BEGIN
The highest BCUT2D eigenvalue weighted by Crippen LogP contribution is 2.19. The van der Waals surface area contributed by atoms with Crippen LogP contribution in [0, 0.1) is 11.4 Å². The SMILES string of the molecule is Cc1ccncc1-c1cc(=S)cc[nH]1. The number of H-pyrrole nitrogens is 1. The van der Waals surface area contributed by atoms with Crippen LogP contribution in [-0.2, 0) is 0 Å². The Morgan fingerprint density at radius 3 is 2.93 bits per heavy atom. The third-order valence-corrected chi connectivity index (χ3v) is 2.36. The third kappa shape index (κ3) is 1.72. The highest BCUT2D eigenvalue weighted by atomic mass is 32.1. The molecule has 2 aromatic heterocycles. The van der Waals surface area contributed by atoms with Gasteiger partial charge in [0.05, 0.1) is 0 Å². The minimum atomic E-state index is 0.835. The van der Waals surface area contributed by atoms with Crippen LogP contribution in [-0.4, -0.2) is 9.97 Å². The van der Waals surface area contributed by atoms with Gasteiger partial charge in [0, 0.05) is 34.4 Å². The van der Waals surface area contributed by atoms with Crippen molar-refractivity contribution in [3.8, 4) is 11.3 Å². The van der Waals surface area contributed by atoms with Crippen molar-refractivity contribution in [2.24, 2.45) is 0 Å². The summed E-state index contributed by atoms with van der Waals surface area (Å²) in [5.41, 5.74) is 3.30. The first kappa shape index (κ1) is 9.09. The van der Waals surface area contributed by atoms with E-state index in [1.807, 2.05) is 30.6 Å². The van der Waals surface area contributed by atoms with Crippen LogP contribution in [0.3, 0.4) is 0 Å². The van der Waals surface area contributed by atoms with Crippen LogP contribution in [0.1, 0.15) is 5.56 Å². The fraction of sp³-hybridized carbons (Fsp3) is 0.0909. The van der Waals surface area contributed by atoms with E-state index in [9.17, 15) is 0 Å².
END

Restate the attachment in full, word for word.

The highest BCUT2D eigenvalue weighted by Crippen LogP contribution is 2.19. The van der Waals surface area contributed by atoms with Crippen LogP contribution in [0, 0.1) is 11.4 Å². The SMILES string of the molecule is Cc1ccncc1-c1cc(=S)cc[nH]1. The number of H-pyrrole nitrogens is 1. The van der Waals surface area contributed by atoms with Crippen LogP contribution in [-0.2, 0) is 0 Å². The Morgan fingerprint density at radius 3 is 2.93 bits per heavy atom. The third-order valence-corrected chi connectivity index (χ3v) is 2.36. The third kappa shape index (κ3) is 1.72. The highest BCUT2D eigenvalue weighted by atomic mass is 32.1. The molecule has 2 aromatic heterocycles. The van der Waals surface area contributed by atoms with Gasteiger partial charge in [0.05, 0.1) is 0 Å². The minimum atomic E-state index is 0.835. The van der Waals surface area contributed by atoms with Crippen LogP contribution in [-0.4, -0.2) is 9.97 Å². The van der Waals surface area contributed by atoms with Gasteiger partial charge in [0, 0.05) is 34.4 Å². The van der Waals surface area contributed by atoms with Crippen molar-refractivity contribution in [3.8, 4) is 11.3 Å². The van der Waals surface area contributed by atoms with Crippen molar-refractivity contribution in [2.24, 2.45) is 0 Å². The summed E-state index contributed by atoms with van der Waals surface area (Å²) in [5.41, 5.74) is 3.30. The first kappa shape index (κ1) is 9.09. The van der Waals surface area contributed by atoms with E-state index in [1.807, 2.05) is 30.6 Å². The van der Waals surface area contributed by atoms with Crippen LogP contribution in [0.3, 0.4) is 0 Å². The van der Waals surface area contributed by atoms with Crippen LogP contribution in [0.1, 0.15) is 5.56 Å². The fraction of sp³-hybridized carbons (Fsp3) is 0.0909. The van der Waals surface area contributed by atoms with E-state index in [9.17, 15) is 0 Å².